[This is a slightly different version of the story we prepared for USA TODAY]

Despite the challenges set out by COVID-19 this year, airports pressed forward and introduced new features, new art, new technologies, and new amenities for passengers.

For example, in January 2020, Hartsfield-Jackson Atlanta International Airport (ATL), went smoke-free, one of the last major U.S. airports to do so. And in February, Milwaukee Mitchell International Airport (MKE) introduced a coat-check service. It is still the only U.S. airport offering this service.

Courtesy MKE

Here are some other new amenities airports introduced in 2020. Keep in mind that some may be temporarily unavailable due to health concerns.

New art, attractions, and a new terminal

Courtesy LaGuardia Gateway Parnters

As part of the much acclaimed rebuild of New York’s LaGuardia Airport, in November a 25-foot-tall water feature turned on in Terminal B, In addition to displaying various patterns and shapes, the water falling from the towers’ nozzles serves as a backdrop for projected laser shows.

During November, Denver International Airport (DEN) celebrated the arrival of the 27-foot-tall ‘Luminous Wind’ sculpture at the light rail station stop right before the airport.

Courtesy Denver International Airport

And in September and October, Salt Lake City International Airport (SLC) debuted its new Terminal B. This is the first phase of the first new hub airport built in the U.S. in the 21st century.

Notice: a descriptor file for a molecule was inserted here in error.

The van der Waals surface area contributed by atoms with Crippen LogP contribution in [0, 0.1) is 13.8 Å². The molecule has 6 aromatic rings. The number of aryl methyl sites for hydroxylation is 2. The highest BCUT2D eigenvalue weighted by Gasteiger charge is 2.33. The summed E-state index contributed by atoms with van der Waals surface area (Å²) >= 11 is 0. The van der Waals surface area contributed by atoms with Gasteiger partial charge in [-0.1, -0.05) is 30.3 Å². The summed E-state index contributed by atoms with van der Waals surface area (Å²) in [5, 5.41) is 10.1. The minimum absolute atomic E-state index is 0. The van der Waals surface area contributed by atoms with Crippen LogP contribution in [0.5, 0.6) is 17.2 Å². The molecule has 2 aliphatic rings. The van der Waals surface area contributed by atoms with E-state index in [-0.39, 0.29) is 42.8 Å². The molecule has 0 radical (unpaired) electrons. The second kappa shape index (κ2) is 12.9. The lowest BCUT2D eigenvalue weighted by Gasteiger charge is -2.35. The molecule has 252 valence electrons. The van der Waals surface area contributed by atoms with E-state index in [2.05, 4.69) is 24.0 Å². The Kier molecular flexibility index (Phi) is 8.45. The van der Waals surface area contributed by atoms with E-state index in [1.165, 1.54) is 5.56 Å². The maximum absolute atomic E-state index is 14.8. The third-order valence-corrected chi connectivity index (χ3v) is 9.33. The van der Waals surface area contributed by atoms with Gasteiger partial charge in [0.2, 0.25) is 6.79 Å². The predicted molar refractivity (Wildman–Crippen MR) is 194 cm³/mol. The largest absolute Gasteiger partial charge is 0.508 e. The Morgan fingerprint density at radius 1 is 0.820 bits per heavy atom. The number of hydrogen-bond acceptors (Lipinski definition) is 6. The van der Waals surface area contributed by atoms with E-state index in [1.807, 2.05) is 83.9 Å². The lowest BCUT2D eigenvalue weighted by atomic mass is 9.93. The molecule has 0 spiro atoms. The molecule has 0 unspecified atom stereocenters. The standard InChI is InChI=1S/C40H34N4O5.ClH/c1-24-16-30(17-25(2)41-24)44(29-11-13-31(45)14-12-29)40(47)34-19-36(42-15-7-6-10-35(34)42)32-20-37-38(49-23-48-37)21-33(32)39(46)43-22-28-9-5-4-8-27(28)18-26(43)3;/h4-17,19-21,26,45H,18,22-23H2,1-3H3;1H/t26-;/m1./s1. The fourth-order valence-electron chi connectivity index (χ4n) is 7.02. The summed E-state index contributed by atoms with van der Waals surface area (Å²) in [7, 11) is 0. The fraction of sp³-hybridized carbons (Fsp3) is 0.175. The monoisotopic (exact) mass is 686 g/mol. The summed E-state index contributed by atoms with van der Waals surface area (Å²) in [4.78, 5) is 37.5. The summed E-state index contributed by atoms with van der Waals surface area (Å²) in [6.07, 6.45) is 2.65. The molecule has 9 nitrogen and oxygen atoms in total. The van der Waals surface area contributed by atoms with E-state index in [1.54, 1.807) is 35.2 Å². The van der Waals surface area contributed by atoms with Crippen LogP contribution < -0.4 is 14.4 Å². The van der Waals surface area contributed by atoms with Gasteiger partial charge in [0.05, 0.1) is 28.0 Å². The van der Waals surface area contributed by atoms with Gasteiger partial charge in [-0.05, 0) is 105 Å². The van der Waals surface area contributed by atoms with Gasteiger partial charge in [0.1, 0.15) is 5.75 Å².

Courtesy Salt Lake City International Airport

New Observation Decks and a record-breaking sky bridge

In February San Francisco International Airport (SFO) opened the SkyTerrace. The pre-security deck in Terminal 2 is open to the public and offers 180-degree views of the busiest section of SFO, where all four runways intersect.

Seattle-Tacoma International Airport (SEA) claimed a spot in the record books in February with the installation of a 780-foot long pedestrian bridge that is now the world’s longest structure over an active taxiway.

Courtesy Port of Seattle

And as part of its Gate Expansion Program, in November, Denver International Airport (DEN) unveiled an outdoor deck on the west side of Concourse B. In addition to outdoor seating, the deck has a pet relief area and fire pits.

Courtesy Denver International Airport

Entertainment

While most airports had to put their in-terminal music and performance programs on hold, airports continued to offer entertainment.

Almost two dozen airports banded together in August and again in May for JetStream music festivals. The free, multi-hour livestream events featured musicians from the entertainment line-up offered by the participating airports.

Over the summer, California’s Ontario International Airport (ONT), which has served as movie set for some popular films, set up movie screens and drive-in movie nights. In October, Akron-Canton Airport (CAK) and Nebraska’s Lincoln Airport (LNK) had drive-in movie nights for Halloween-season movies.